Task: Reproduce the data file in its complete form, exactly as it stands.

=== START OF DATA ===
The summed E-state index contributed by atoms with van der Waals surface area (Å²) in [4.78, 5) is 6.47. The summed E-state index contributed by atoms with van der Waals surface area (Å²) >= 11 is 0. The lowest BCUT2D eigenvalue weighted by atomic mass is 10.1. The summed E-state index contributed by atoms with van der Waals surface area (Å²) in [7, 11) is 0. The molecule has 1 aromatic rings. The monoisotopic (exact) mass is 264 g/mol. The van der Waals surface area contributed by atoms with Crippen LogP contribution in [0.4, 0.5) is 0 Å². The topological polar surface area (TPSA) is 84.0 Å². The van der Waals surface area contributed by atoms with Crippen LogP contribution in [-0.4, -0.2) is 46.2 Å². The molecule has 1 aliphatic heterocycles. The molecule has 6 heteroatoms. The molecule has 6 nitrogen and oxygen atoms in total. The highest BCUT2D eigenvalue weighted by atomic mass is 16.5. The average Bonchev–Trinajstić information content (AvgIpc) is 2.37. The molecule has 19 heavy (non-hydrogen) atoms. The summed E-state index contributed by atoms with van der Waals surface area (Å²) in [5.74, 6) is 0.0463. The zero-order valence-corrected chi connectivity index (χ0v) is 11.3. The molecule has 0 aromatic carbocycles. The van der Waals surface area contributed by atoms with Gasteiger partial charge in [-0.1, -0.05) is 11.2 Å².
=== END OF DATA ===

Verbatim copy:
The summed E-state index contributed by atoms with van der Waals surface area (Å²) in [4.78, 5) is 6.47. The summed E-state index contributed by atoms with van der Waals surface area (Å²) >= 11 is 0. The lowest BCUT2D eigenvalue weighted by atomic mass is 10.1. The summed E-state index contributed by atoms with van der Waals surface area (Å²) in [7, 11) is 0. The molecule has 1 aromatic rings. The monoisotopic (exact) mass is 264 g/mol. The van der Waals surface area contributed by atoms with Crippen LogP contribution in [0.4, 0.5) is 0 Å². The topological polar surface area (TPSA) is 84.0 Å². The van der Waals surface area contributed by atoms with Crippen LogP contribution in [-0.4, -0.2) is 46.2 Å². The molecule has 1 aliphatic heterocycles. The molecule has 6 heteroatoms. The molecule has 6 nitrogen and oxygen atoms in total. The highest BCUT2D eigenvalue weighted by atomic mass is 16.5. The average Bonchev–Trinajstić information content (AvgIpc) is 2.37. The molecule has 19 heavy (non-hydrogen) atoms. The summed E-state index contributed by atoms with van der Waals surface area (Å²) in [5.74, 6) is 0.0463. The zero-order valence-corrected chi connectivity index (χ0v) is 11.3. The molecule has 0 aromatic carbocycles. The van der Waals surface area contributed by atoms with Gasteiger partial charge in [-0.1, -0.05) is 11.2 Å².